Saturday 20 January 2018

Noises Off: It's impossible not to laugh

Michael Frayn's supreme farce 'Noises Off' is coming to Dublin. Padraic McKiernan caught up with a cast at the top of their game

Michael Frayn's 'Noises Off' has been called the funniest play ever.
Michael Frayn's 'Noises Off' has been called the funniest play ever.

Padraic McKeirnan

Talk about a Tour de Farce. It could be that I am the first to avail of that opening line to describe Olivier Award-winning writer Michael Frayn's comedy farce Noises Off, but considering this accomplished hootathon has been enchanting both critics and audiences around the world since its West End theatrical debut back in 1982, that seems unlikely. So more certifiable proof that this bona fide side-splitter is right on the funny? No less a barbmeister than fabled 'Butcher of Broadway', the late New York Times theatre critic Frank Rich called Noises Off, "the funniest play written in my lifetime".

On the evidence of the production I witnessed in Edinburgh's suitably majestic King's Theatre recently, there is no end to its enviable longevity in sight.

Brought to Dublin by London's prestigious Old Vic Theatre Company, the show is coming to The Bord Gais Energy Theatre next month and it's a genuine case of prepare to be wooed, if not totally wowed.

If a smile hasn't broken across your face by the time the curtain falls, or to be literal, collapses on this slapstick symphony, it can only mean you need to ease up on those Botox treatments.

The set-up centres on a play-within-a-play scenario, as we see an ensemble of Z-list luvvies struggle against bad-luck, bad behaviour, and their own bad acting to put the finishing flourishes to the opening night of Nothing On. Think coma-inducing Carry On meets substandard Noel Coward and you're well on the way to knowing what to expect from some of the dubious delights offered by the prospect of Nothing On.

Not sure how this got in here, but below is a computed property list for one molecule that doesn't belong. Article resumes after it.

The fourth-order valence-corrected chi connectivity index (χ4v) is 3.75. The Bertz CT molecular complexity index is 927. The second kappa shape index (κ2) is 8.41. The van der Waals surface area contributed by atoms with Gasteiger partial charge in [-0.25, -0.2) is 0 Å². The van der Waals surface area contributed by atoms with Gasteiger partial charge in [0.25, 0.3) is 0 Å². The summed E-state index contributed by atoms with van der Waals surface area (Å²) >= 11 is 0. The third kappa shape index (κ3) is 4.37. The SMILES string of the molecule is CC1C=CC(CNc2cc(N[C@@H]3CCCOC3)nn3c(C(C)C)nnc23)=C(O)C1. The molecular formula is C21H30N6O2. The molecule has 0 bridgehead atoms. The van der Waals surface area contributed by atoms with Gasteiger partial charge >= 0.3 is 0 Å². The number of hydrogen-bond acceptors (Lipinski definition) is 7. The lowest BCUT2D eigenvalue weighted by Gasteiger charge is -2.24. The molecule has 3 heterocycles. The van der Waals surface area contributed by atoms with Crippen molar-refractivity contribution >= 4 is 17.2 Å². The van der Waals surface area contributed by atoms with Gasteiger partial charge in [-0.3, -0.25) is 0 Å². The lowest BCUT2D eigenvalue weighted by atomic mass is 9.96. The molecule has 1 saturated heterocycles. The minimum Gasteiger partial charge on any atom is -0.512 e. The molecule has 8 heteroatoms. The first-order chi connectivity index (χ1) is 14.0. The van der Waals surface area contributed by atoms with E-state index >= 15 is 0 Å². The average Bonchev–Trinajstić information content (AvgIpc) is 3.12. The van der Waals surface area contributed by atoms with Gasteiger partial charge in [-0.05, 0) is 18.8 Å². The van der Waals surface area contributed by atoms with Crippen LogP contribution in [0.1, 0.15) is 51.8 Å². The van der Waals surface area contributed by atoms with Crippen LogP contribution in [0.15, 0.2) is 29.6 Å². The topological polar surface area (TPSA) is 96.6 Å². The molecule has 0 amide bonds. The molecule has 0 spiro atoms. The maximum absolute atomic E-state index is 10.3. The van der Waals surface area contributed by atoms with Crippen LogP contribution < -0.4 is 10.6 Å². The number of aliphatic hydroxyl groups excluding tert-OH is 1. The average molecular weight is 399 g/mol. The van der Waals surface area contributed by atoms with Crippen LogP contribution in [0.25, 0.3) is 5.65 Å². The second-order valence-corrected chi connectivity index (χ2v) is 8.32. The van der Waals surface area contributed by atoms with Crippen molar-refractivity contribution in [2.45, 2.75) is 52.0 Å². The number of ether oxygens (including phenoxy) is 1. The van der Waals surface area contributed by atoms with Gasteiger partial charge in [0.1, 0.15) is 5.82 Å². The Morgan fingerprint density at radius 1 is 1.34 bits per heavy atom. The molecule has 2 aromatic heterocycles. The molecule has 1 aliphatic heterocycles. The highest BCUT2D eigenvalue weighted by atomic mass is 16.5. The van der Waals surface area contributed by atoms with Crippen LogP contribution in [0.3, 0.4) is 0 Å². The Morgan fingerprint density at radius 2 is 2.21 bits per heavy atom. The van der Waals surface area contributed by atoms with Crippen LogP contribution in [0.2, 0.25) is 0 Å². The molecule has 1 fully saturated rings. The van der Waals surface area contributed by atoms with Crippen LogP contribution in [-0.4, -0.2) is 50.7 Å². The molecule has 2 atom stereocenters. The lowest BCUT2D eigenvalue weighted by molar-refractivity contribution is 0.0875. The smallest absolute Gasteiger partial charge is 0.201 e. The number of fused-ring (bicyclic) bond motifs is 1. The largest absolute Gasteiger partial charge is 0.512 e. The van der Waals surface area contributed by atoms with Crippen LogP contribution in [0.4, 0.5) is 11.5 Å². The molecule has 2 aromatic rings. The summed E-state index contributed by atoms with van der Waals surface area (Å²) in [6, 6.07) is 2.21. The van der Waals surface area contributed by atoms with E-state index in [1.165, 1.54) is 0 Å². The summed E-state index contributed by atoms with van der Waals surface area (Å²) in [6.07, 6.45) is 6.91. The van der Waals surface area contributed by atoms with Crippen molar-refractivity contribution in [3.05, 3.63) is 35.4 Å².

In case you can't remember how cheesy comedy often was in the Seventies, the boxes marked "fake sheik," "girl in underwear," and "trousers around the ankles" are ticked in a gloriously funny fashion by Frayn's delightfully knowing script.

The two stars of the show are Neil Pearson and Maureen Beattie and it's clear they remain both passionate and undaunted by the prospect. Pearson's stellar career includes roles such as one of Bridget's bosses in Bridget Jones's Diary and the fondly remembered Dave Charnley in the critically acclaimed Channel 4 comedy Drop the Dead Donkey. Maureen is an accomplished Shakespearean actress whose credits bear testimony to a broad range of achievement. How can you not be impressed by a CV that includes triumphing over the demands required of characters as diverse as Lady Macduff, Medea and the baddie in Mother Goose?

Farce is obviously close to their hearts as they both speak with authority on some of the greats. As befits a man who can wax lyrically on Henry Miller's Paris period, Neil name checks French farceur Feydeau during our conversation, while Maureen reminds me that Samuel Beckett was a big fan of the antics of that slapstick supremo, Buster Keaton.

The Irish connection is highly appropriate with Maureen, as she also reveals she was born in Bundoran. She's hoping to make a flying visit back to Donegal during the Dublin run.

And so to the show. The first act to Noises Off opens on the main reception room of a stately pile. It's the last night of rehearsals for Nothing On and it's fair to say that despair stalks the stage.

Played by a mesmeric Maureen, housekeeper Dotty Otley is struggling to remember her lines as her exasperated director, Lloyd Dallas (Neil Pearson) looks on from the stalls. Dotty's ineptitude is obviously taking its toll, but Lloyd's long night of the soul is destined to get longer as the other actors gradually make their entrances.

It's clear that miracles are going to be required if this play is destined to be all right on the night.

So far, so farcical? Most definitely. But there's more to come.

In the second act, the audience are given a fly-on-the-footlight perspective of this thespian train-wreck courtesy of a stage that has been turned 180 degrees. We can hear the actors performing out front, but the main action is backstage and it's understating the situation to suggest that chaos reigns

The third act marks a more recognisable return to conventional farce. This Keystone cast has come to the last night of their run and the production is all over the shop, to the point of being out on the street. Hilarity ensues as more anarchy and killer ad-libs are loosed upon the stage.

Such is the quality of the performances, however, you never lose sight of the reality that behind the pratfalls and the missed cues, this is a highly accomplished cast operating at the top of their game.

The funniest play ever written in my lifetime? I'm too big a fan of Martin McDonagh's The Lonesome West to quite go that far, but this is top-notch fare and a definite must-see.

'Noises Off' will play the Bord Gais Energy Theatre fromJuly 8-13. Tickets are on sale now. For more information and tickets, see www.bordgaisenergy

Irish Independent

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